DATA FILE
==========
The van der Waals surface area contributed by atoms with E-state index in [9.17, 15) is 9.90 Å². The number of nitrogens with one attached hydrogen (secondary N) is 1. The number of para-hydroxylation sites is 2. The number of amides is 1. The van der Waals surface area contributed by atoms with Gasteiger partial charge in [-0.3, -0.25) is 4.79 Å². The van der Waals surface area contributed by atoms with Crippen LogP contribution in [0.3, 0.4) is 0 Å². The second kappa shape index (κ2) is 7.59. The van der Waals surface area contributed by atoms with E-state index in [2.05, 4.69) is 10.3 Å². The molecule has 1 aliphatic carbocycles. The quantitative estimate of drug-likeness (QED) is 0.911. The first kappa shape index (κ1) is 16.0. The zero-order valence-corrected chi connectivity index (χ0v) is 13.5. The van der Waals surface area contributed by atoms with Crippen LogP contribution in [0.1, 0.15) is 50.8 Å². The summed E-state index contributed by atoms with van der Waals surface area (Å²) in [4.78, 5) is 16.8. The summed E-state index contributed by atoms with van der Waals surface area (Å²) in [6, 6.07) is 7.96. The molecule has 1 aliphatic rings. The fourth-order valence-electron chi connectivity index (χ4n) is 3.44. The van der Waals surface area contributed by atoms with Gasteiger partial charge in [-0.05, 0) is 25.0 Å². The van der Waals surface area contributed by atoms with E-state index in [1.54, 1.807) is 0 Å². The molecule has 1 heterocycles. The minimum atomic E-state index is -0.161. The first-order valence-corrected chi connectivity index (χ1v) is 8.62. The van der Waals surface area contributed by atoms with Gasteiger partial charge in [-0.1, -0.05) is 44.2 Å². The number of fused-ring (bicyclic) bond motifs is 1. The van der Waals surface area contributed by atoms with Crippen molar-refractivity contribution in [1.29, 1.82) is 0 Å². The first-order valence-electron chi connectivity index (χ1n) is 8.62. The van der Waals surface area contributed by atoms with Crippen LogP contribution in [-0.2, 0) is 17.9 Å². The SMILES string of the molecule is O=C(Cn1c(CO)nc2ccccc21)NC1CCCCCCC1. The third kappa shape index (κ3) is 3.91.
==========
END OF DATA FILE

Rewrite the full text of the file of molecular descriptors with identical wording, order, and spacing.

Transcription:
The van der Waals surface area contributed by atoms with E-state index in [9.17, 15) is 9.90 Å². The number of nitrogens with one attached hydrogen (secondary N) is 1. The number of para-hydroxylation sites is 2. The number of amides is 1. The van der Waals surface area contributed by atoms with Gasteiger partial charge in [-0.3, -0.25) is 4.79 Å². The van der Waals surface area contributed by atoms with Crippen LogP contribution in [0.3, 0.4) is 0 Å². The second kappa shape index (κ2) is 7.59. The van der Waals surface area contributed by atoms with E-state index in [2.05, 4.69) is 10.3 Å². The molecule has 1 aliphatic carbocycles. The quantitative estimate of drug-likeness (QED) is 0.911. The first kappa shape index (κ1) is 16.0. The zero-order valence-corrected chi connectivity index (χ0v) is 13.5. The van der Waals surface area contributed by atoms with Crippen LogP contribution in [0.1, 0.15) is 50.8 Å². The summed E-state index contributed by atoms with van der Waals surface area (Å²) in [4.78, 5) is 16.8. The summed E-state index contributed by atoms with van der Waals surface area (Å²) in [6, 6.07) is 7.96. The molecule has 1 aliphatic rings. The fourth-order valence-electron chi connectivity index (χ4n) is 3.44. The van der Waals surface area contributed by atoms with Gasteiger partial charge in [-0.05, 0) is 25.0 Å². The van der Waals surface area contributed by atoms with E-state index in [1.54, 1.807) is 0 Å². The molecule has 1 heterocycles. The minimum atomic E-state index is -0.161. The first-order valence-corrected chi connectivity index (χ1v) is 8.62. The van der Waals surface area contributed by atoms with Gasteiger partial charge in [-0.1, -0.05) is 44.2 Å². The number of fused-ring (bicyclic) bond motifs is 1. The van der Waals surface area contributed by atoms with Crippen molar-refractivity contribution in [1.29, 1.82) is 0 Å². The first-order valence-electron chi connectivity index (χ1n) is 8.62. The van der Waals surface area contributed by atoms with Crippen LogP contribution in [-0.2, 0) is 17.9 Å². The SMILES string of the molecule is O=C(Cn1c(CO)nc2ccccc21)NC1CCCCCCC1. The third kappa shape index (κ3) is 3.91.